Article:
By default, the video transmitted is a 320x240 image for NTSC, or 384x288 for PAL. It can be sent either as 8-bit greyscale, or 24-bit YUV 4:2:2 color. Other sizes (both smaller and larger) can also be selected. It will be displayed at the receiver using a 24-bit color visual if one is available. If not, it will be dithered using whatever the default visual is. The frame rate varies with the amount of motion and the bandwidth available. Frame rates of 3-5 frames/second are typical for the default bandwidth of 128 Kbps. Some systems will support higher frame rates if the bandwidth is raised or smaller images are sent.

You can get nv via FTP from ftp://parcftp.xerox.com/net-research/nv*

wb whiteboard

The whiteboard tool, called simply wb, creates a shared, virtual whiteboard on your computer screen. wb is frequently used as a visual aid to accompany MBONE video lectures -- and occasionally for Friday afternoon doodling. Besides offering standard drawing tools (likes, circles, and so on), wb can also be used to share PostScript files -- speakers can show PostScript "slides" on wb to accompany live video images sent using nv.

The following excerpt is from the wb README file:

If you simply want a shared "whiteboard" drawing surface, you don't need
to do anything but install wb. But wb can also be used to export, view and
annotate arbitrary PostScript files. If you want to include PostScript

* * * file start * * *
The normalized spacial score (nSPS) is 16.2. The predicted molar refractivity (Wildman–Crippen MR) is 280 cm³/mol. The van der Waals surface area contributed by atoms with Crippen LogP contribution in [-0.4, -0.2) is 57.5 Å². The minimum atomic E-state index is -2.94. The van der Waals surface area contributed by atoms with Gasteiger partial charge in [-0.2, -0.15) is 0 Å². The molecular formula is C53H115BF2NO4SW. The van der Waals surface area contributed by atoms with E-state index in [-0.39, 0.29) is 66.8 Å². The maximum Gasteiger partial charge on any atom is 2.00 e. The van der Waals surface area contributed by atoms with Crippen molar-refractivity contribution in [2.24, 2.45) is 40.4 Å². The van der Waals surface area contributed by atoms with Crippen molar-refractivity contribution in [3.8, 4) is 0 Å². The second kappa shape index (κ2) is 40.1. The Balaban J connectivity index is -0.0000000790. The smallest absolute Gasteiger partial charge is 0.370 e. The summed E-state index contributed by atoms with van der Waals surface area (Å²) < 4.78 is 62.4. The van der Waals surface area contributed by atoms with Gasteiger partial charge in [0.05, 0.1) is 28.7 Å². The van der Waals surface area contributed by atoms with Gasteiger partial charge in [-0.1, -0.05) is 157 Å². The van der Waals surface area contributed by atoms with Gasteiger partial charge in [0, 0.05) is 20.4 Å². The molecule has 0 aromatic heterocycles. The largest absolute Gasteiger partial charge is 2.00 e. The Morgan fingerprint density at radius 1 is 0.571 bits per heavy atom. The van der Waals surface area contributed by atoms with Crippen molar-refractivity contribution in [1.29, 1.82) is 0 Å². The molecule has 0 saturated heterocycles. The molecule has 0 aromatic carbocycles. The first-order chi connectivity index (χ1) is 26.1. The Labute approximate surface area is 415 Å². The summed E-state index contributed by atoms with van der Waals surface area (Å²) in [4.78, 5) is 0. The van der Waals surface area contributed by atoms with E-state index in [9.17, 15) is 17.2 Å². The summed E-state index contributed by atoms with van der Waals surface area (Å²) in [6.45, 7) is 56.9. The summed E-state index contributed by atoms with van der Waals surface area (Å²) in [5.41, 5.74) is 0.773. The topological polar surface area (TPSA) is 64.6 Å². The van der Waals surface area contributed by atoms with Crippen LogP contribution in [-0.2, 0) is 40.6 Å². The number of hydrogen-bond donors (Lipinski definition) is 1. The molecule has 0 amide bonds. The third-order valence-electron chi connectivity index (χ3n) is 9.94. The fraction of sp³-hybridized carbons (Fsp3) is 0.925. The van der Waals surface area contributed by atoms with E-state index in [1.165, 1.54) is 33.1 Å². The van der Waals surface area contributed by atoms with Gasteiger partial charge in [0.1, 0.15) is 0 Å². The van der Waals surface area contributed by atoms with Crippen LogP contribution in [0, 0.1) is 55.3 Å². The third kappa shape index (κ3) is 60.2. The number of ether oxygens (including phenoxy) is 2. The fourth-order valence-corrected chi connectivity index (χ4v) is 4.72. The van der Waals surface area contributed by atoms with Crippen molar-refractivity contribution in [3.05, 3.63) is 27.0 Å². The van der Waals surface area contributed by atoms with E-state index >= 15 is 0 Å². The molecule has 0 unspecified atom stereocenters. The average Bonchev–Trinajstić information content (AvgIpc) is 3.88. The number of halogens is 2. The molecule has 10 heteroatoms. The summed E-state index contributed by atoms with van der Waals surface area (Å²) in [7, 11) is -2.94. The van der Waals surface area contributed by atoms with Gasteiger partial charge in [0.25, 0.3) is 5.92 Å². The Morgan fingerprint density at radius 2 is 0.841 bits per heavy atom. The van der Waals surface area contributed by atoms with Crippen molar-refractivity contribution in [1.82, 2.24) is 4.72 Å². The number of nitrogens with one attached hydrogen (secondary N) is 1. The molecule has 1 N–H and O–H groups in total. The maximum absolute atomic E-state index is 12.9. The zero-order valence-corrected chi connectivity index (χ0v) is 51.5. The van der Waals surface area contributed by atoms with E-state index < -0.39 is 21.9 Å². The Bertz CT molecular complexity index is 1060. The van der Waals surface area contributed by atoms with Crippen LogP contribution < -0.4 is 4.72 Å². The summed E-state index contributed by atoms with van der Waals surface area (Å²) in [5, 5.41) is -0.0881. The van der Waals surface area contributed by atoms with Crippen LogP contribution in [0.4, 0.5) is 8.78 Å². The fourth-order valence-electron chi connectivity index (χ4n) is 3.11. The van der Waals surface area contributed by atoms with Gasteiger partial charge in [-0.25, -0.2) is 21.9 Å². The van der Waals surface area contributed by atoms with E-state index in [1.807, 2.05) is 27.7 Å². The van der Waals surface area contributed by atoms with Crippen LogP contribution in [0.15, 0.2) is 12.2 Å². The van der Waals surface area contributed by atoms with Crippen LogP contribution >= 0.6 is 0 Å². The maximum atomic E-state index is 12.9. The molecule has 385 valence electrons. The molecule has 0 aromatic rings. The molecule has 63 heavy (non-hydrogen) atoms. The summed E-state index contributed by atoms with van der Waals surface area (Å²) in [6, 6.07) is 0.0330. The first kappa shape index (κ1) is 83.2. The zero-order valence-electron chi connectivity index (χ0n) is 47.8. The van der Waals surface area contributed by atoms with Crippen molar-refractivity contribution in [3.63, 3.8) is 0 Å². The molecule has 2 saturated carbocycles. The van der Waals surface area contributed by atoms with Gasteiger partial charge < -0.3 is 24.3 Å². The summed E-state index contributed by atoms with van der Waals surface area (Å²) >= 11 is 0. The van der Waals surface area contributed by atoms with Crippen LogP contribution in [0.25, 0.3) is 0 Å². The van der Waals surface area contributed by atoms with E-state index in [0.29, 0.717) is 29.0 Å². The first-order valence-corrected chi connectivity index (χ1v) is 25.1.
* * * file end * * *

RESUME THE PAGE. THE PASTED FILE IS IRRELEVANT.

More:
images in your wb conference, either your X server has to support Display
PostScript (the DEC & SGI X servers do) or wb has to be able to exec the
public domain postscript renderer 'GhostScript'. If you want to render
postscript with Ghostscript, it has to be installed on your machine and
has to be in your shell search path with the name "gs". (If you don't have
Ghostscript it can be ftp'd from prep.ai.mit.edu, file pub/gnu/ghostscript-*.tar.Z.).

Versions of wb are available for Linux, Sun, Silicon Graphics, DEC, and Hewlett-Packard systems, with ports in progress for Macintosh. You can find them via FTP at ftp://ftp.ee.lbl.gov/conferencing/wb.

vat visual audio tool

The visual audio tool, or vat, was developed at Lawrence Berkeley Laboratories in California. Vat is a program for sending and receiving audio via the MBONE. "vat" is a bit of a misnomer because although its interface is visual (that is, graphical), vat does only sound, not video.

vat enables private communications between two hosts (well, as private as anything zipping unencrypted over the Internet can be), as well as public audioconferencing. vat provides a variety of compression formats, allowing it to interoperate with several platforms and programs. vat will even let you chat with users on Windows or Macintosh PCs, assuming that they have audioconferencing software on their end, too.